Blue Byline

A cop's perspective of the news and South Sound matters

Forgotten paperwork and an unforgettable crime

Post by Brian O'Neill on Sep. 28, 2013 at 2:23 pm with 2 Comments »
October 2, 2013 5:31 pm

What happened to Lawrence Howse was an unspeakable tragedy. In the confines of his enclosed parking garage, he was robbed at gunpoint, and when he refused to remove his pants for the amusement of his two assailants, he was executed in cold blood.

Updates on the investigation have been front page news since the murder last month. That includes the recent arrest of two men in connection with the killing, whose faces appeared on page one of Saturday’s TNT. This is not a sensational ploy to sell papers – the public deserves to know that the police department and prosecutor’s office are operating at maximum effort to find Howse’s killers and hold them accountable.

Deeper in Saturday’s paper there was another story about an eerily similar homicide. The murder of Yoshiko Couch occurred in 1997 on Tacoma’s East Side. Like Howse, Couch was accosted at her residence by two men who raped the 65-year-old woman while her disabled husband, an army vet, slept in their bedroom. After the brutal assault, her killers used a cloth drenched in a toxic household cleanser to asphyxiate her.

I recall learning the grisly details of the crime while an officer in Tacoma. Couch’s murder incensed the police department; investigators, forensic techs and patrol officers worked tirelessly to track down her killers. The investigation concluded with the arrest of two neighborhood men, Cecil Davis and George Anthony Wilson. The prosecutor’s office charged them, and the two were convicted.

While Davis has spent the last fifteen years on death row for the crime, Wilson’s punishment has been much less severe. Though summaries of the case suggest he was an equal partner in the crime, Wilson was nevertheless given a comparatively light sentence of twenty-five years.

On Friday, fifteen years after his sentencing, Wilson’s punishment shrank further. In a plea agreement, prosecutors shaved five years off Wilson’s sentence. Without early release, Wilson presumably could be a free man in about five years. Why?

It turns out that eleven years ago Wilson filed an appeal of his conviction. It was somehow misplaced (TNT 9/28), though how such a thing could happen is left unexplained. One would think there would be any number of checks and balances in place to prevent such a glaring mistake.

Washington State Court of Appeals/ courtesy
Washington State Court of Appeals/ courtesy

When the Washington State Court of Appeals finally “found” the paperwork, they decided Wilson deserved another trial. Prosecutors proferred a plea deal (likely for budgetary reasons, not to mention the stale nature of evidence and memory after the passage of fifteen years). Not surprising, Wilson took the deal.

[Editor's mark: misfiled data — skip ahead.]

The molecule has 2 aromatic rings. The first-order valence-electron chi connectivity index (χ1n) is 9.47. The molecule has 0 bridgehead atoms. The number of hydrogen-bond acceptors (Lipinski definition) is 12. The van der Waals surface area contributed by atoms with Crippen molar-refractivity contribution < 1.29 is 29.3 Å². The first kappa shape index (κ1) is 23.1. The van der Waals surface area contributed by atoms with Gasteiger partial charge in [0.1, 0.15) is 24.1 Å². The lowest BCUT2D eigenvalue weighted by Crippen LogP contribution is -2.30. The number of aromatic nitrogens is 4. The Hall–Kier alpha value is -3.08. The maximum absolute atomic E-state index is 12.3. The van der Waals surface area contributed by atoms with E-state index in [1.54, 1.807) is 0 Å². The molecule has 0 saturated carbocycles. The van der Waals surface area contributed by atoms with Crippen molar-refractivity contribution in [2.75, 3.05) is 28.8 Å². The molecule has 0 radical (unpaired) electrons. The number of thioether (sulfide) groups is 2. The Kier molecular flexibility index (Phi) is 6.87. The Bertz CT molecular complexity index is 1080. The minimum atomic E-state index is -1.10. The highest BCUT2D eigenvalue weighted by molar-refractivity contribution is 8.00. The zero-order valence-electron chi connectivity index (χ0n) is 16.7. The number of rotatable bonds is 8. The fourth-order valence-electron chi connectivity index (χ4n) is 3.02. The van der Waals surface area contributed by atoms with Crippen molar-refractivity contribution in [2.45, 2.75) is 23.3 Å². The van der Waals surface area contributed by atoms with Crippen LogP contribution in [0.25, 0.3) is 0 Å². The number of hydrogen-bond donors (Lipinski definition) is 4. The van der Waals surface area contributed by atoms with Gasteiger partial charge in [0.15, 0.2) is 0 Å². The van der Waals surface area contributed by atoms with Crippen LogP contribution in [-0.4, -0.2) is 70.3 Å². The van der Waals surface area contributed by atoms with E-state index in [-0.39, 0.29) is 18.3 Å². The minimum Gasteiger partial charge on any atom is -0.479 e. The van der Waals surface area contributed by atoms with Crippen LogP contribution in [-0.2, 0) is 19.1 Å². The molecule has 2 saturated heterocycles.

That outcome obviously reflects badly on our system of justice. Yoshiko Couch died violently in her own home. The police conducted a thorough investigation and arrested her killers. The prosecutor’s office brought Davis and Wilson before a court of justice and made their case.

And then justice dropped the ball.

Like Couch, Howse’s murder will generate reams of paperwork. The administrative tasks are complex, even monumental. The prosecutor’s office must stay on top of the case file both before and after the verdict.

So too must our courts. If the criminal justice system is to operate with the full support of its citizens, it must do a better job of managing that process.

The victims – and the families they leave behind – deserve that much.

Leave a comment Comments → 2
  1. Firegod says:

    I was a juror on the original court case against Davis and Wilson. I remember the prosecution putting on a stellar case and waiting to hear the defense…aaaand they had nothing. As a juror who put in a lot of time and effort to come to the right decision, it’s disappointing that Davis is still breathing and that Wilson will soon be free.

  2. Brian O'Neill says:

    That is, unfortunately, the situation in many court cases. Cops and prosecutors do a lot of heavy lifting to put their cases before a jury. That includes the mindset, crime scene, evidence and testimony, all of which must be reproduced to an exact degree. Watching it unravel because of seemingly irrevelant technicalities is a crushing experience.

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